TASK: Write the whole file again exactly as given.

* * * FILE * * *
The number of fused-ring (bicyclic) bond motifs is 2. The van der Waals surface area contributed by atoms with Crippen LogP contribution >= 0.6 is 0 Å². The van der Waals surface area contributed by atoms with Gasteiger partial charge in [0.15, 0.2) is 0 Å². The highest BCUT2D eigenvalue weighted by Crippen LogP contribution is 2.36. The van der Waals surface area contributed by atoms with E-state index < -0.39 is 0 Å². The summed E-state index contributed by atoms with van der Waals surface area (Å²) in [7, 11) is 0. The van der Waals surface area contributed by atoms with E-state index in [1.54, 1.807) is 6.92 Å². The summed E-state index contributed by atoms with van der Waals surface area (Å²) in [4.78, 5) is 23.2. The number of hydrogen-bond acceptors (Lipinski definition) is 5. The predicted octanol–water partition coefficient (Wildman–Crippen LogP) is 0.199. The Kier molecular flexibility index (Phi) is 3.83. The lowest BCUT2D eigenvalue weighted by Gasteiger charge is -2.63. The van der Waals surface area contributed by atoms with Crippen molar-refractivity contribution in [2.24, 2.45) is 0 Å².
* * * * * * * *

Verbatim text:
The number of fused-ring (bicyclic) bond motifs is 2. The van der Waals surface area contributed by atoms with Crippen LogP contribution >= 0.6 is 0 Å². The van der Waals surface area contributed by atoms with Gasteiger partial charge in [0.15, 0.2) is 0 Å². The highest BCUT2D eigenvalue weighted by Crippen LogP contribution is 2.36. The van der Waals surface area contributed by atoms with E-state index < -0.39 is 0 Å². The summed E-state index contributed by atoms with van der Waals surface area (Å²) in [7, 11) is 0. The van der Waals surface area contributed by atoms with E-state index in [1.54, 1.807) is 6.92 Å². The summed E-state index contributed by atoms with van der Waals surface area (Å²) in [4.78, 5) is 23.2. The number of hydrogen-bond acceptors (Lipinski definition) is 5. The predicted octanol–water partition coefficient (Wildman–Crippen LogP) is 0.199. The Kier molecular flexibility index (Phi) is 3.83. The lowest BCUT2D eigenvalue weighted by Gasteiger charge is -2.63. The van der Waals surface area contributed by atoms with Crippen molar-refractivity contribution in [2.24, 2.45) is 0 Å².